‘Do you read Austen?’ she asked the short man who walked beside her now.
‘Auster?’ he asked, but just then they came to a busy road; their destination was on the opposite side. He took her by the hand once again. His hand was smaller than hers, cool and dry, which was commendable given the heat. I like a man with cool, dry hands, she thought, and then they made their dash, his five foot six frame sure-footed next to her five foot ten.
Lois’s mother had a thing about men and height; the only good men were tall. Lois’s father was six foot seven, which even now seemed a little extreme. When Lois was young she had fallen for her mother’s height fetish and the man she married was a decent six foot three. But it turned out to be a disastrous misconception, one of many of which her mother was fond, like only married women can use tampons and only widowed women wear black. Life was just not like that anymore.
The coffee house was busy but they found a table near the back. ‘Did you see the painting?’ he asked.
Lois recalled it; a priest with mad, rolling eyes was lighting an oil lamp held by the devil, a grey, horned satyr, while donkeys danced upright on their hind feet in the background. It was one of a group of paintings of flying witches, cannibals, and lunatic asylums, the kind of thing for which she appreciated Goya.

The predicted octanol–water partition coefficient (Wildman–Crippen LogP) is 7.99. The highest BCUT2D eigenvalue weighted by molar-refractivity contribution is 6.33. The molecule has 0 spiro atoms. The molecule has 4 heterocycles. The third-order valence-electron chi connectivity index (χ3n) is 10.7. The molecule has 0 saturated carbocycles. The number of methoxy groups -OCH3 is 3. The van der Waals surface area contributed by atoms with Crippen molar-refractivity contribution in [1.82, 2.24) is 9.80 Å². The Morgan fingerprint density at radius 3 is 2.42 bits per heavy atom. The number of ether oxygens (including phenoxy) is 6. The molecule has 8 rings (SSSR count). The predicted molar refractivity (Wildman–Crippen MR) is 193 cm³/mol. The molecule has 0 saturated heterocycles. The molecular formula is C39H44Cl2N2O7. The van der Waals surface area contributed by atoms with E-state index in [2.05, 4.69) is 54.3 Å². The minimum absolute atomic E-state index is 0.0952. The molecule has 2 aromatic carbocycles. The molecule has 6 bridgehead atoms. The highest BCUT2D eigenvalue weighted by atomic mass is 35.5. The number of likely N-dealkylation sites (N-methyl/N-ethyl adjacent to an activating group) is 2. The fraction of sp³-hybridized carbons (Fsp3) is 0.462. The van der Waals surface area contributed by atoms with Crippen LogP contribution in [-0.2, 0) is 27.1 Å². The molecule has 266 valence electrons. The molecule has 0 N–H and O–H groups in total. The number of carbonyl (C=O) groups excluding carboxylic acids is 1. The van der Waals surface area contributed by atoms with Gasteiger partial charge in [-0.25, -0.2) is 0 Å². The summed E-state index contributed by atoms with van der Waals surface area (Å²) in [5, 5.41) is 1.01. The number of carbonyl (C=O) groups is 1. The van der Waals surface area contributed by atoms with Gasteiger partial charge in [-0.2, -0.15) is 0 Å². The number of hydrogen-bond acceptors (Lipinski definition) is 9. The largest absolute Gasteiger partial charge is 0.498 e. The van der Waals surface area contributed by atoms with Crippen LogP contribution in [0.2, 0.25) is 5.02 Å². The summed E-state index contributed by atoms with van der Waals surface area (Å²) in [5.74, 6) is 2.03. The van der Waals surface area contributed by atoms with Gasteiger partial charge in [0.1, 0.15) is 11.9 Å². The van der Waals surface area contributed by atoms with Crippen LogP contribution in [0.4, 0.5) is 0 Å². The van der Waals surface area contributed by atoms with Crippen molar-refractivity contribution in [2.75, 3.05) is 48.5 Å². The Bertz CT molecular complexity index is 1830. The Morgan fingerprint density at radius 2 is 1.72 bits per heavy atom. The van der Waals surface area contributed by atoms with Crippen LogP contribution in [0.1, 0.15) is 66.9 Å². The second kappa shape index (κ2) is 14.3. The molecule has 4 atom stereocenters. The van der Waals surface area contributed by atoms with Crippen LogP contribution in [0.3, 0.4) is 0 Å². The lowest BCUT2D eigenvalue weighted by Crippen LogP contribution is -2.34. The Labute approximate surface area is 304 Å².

‘Yes, I saw it.’
He nodded, he seemed satisfied.
‘You are an incredible beauty,’ he said.
Now this was something new to Lois. No man with whom she had gone off had ever said anything like that to her before. She nodded, but did not reply. What did he mean by ‘incredible’? Did he mean strange? Did he mean surprising, as in not to be believed, as in weird? Did using the words incredible and beauty together actually cancel them both out leaving only ugliness in their stead? Lois thought about this while she looked at her short, curly-haired companion.
‘I meant incomparable,’ he said.
‘Oh,’ replied Lois, ‘well, that’s all right then.’
Their courtship took place quickly. Lois found herself entirely enamoured. His name was Beverly and she was enchanted by the idea of having a boyfriend with a girl’s name, as if that might mean he would have fewer of the foibles of previous lovers, more of the charms of a good friend. She loved to tower over him in public and he seemed to enjoy it as well; it became a kind of secret joke between them, creating a frisson Lois imagined somehow akin to S&M. It felt kinky, that was all. She was excited by it.
They began spending all their free time together. They went to every exhibition in the city that summer, the more crowded the better. Bev would follow directly behind Lois and, in the crush of beholding great art, Lois would feel Bev’s body pressed to hers, her buttocks level with his abdomen. She would find herself blushing and, when there was room, she would turn to face him and he would smile at her silkily. Once, just once, he actually did sing. It was an aria from an opera they had recently attended; the lover dies and as she dies, she sings. Bev kept his voice low, he held both of Lois’s hands, she caught and held his words even though they were Italian. None of the other exhibition-goers noticed what was happening. It was as though Beverly and Lois were in a higher place.
Short stories, Phoenix House/Phoenix, 1997